Howdy, y’all! McEric here and boy have I got a tall-tale for you! There I was, just minding my own business, eating White Castle sliders and listening to Q Lazzarus, when the entire apartment lost power. I stumbled through the darkness, my knees and shins quickly establishing the corner of every piece of furniture I owned, when suddenly my TV blinked itself on and MAXIMUM IMPACT started streaming at me.
Check out the trailer here:
I was taken aback because the film starts with very little foreplay. Like, there was one production company logo then it was upon me. The film title filled the screen (along with some very bad music, but let’s move on) then I was treated to a blurb that US-Russian relations are strained and we need a miracle, and now goddammit!
Enter the miracle: Evgeniy Stychkin as Andrei “The Hammer from Hell” Durov. Dispatched by the FSB (Russian Security Service; basically the modern equivalent of the KGB) to ask crime bosses to calm the hell down while tensions are high, he meets with a hamming Danny Trejo (you know who Danny Trejo is) and gets himself clubbed over the head. Miracle suspended. Oops; head-wound means his Guy in the Chair gets a battlefield promotion.
The Guy in the Chair is Maxim Kadurin, played by Alexander Nevksy, a mountain of a man who badly wants to be your new favorite action star. So much so that he has produced, written, and/or produced a handful of films since 2004 to get his name out there, surrounding himself with “top” talent and vying to dominate mid-evening Cinemax and USA Network. I was reminded instantly of Jean-Claude Van Damme’s initial appearances in International Film, and more so of his post-zenith career. Nevsky will almost certainly garner quicker comparisons to Arnold Schwarzenegger, however, and not without merit. He’s a 3-time Mr. Universe whose Russian accent encumbers his clunky delivery of action dialogue (“That man’s an animal.” “That makes me the Zoo-Keeper.”). His acting isn’t good, but neither was that of the aforementioned mega-stars when they arrived on the scene, so no demerits recorded for that slight. His fighting coordination isn’t all that great, but he’s such a monolith of masculinity that it also doesn’t count against him that much. In a clever move, the film even establishes that, as a career Guy in the Chair, he has no field experience. “He’s never been in a fight” is a great way to cover the fact that your lead can’t fight on film. Pretty slick, MAXIMUM IMPACT. Or, as I like to call it, DOUBLE MAXIMUM IMPACT RISK.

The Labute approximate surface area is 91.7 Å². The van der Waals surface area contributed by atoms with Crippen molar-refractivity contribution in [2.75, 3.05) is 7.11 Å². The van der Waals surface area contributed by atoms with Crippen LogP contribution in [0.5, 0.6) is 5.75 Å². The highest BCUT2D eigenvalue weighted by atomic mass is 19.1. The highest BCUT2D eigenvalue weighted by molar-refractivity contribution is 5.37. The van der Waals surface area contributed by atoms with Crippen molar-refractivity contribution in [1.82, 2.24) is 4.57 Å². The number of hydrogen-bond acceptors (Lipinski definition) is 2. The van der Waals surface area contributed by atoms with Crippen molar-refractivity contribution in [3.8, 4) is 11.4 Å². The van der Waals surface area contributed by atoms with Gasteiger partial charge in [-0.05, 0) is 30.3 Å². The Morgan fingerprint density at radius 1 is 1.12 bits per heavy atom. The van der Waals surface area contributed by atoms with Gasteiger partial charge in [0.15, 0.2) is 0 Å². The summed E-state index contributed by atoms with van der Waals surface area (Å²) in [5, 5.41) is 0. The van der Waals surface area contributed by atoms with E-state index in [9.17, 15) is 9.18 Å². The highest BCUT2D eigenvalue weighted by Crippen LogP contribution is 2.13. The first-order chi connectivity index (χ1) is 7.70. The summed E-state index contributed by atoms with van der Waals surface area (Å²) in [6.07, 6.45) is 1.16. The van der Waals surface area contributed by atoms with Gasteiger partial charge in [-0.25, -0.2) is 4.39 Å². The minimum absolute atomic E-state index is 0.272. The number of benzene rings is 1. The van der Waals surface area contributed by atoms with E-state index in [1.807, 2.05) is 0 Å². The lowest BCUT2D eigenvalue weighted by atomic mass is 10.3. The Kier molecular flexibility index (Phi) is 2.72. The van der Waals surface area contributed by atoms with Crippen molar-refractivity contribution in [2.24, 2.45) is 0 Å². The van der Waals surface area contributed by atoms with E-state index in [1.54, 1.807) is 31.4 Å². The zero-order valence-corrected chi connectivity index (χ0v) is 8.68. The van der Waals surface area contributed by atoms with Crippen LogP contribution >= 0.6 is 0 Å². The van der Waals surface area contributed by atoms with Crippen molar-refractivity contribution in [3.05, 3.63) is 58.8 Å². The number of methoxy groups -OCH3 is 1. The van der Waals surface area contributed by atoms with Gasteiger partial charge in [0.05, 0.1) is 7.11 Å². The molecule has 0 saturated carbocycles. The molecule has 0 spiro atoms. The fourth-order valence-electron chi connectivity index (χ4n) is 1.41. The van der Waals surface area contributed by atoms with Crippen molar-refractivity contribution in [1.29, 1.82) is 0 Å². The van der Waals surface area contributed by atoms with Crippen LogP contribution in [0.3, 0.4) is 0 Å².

The cast of this movie is stacked, and I was surprised who my favorites turned out to be. Eric Roberts (THE DARK KNIGHT, a shit-ton of music videos, every movie ever since 1983) is the MacGuffin of the film: the United States Secretary of State and essentially the guy everyone is shooting at. On his security detail we find Tom Arnold (TRUE LIES, pretending to love Rosanne), Kelly Hu (X-MEN 2, THE SCORPION KING), Keith Powers (STRAIGHT OUTTA COMPTON), Bai Ling (THE CROW, CRANK: HIGH VOLTAGE), and a delightful comic performance from Alphonso McAuley (GLORY ROAD, TV’s “The Middle”). The Russian FBS team of Nevksy and Stychkin is complemented by their put-upon Colonel, portrayed by Maksim Vitorgan, who delivers some of the finest comic relief for the frosty Ruskies, despite wearing one face and touting only one tone.
For villains, we have the real cream of the crop: The Chairman, himself, Mark Dacascos (BROTHERHOOD OF THE WOLF, upcoming JOHN WICK sequel) stars as Tony Lin, the star of a bygone German action show, “Shaolin Cop”, turned international terrorist. He chews through the scenery in such a festive manner, pulling the teeth from this film as necessity demands; it really works best if you look to MAXIMUM IMPACT for fun over, say, impact. He is aided in his nefarious pursuits by an unnamed second-in-command (apparently he was named “Ian”?) portrayed joyously by Matthias Hues; their chemistry on screen is something I haven’t seen since Hans Gruber and Karl, only a tad lighter. This dynamic duo has henchmen, to be sure, but it’s their mutual love of villainy and passion for flair that’ll keep you riveted to their exploits. They report to a money-obsessed Man in the Shadows, which is really just William Baldwin (SLIVER, BACKDRAFT) doing his best Alec Baldwin impression. As he appears chiefly as an avatar, his threats plummet to the floor like sandbags and he offers very little to the story. Except perhaps a sequel??
There’s also some stuff about the Secretary’s granddaughter and a Russian pop star and a paparazzi photographer, but I think we’ve got enough going on thus far, right?
The film is worth seeing for Stychkin and Dacascos, alone, and add to those two the few comic diamonds thrown about by McAuley and Arnold and you’ve got yourself a pretty fun little ride. There are car chases and shootouts and lots of fisticuffs, but what really redeems the film is its ability to see itself for what it is: an International Action-Comedy meant as a Nevsky vehicle. He’s the driver, and everyone else comprises the shiny metal dick around him. But let’s be honest: our society sells vehicles, not drivers. So get in Sports Car!
So, to make a long story long, I actually liked DOUBLE MAXIMUM IMPACT RISK. I feel it pairs nicely with KNOCK-OFF, HERCULES GOES BANANAS, most of The Cannon Group’s films, whiskey, imitation crab snack sticks, and depression. If they make a sequel, you can be assured that I will check it out, if only in hopes to see Stychkin return.
Well, the power has been restored, and the spirit of MAXIMUM IMPACT has left my television. I return you to your regularly scheduled programming. Goodbye, horses!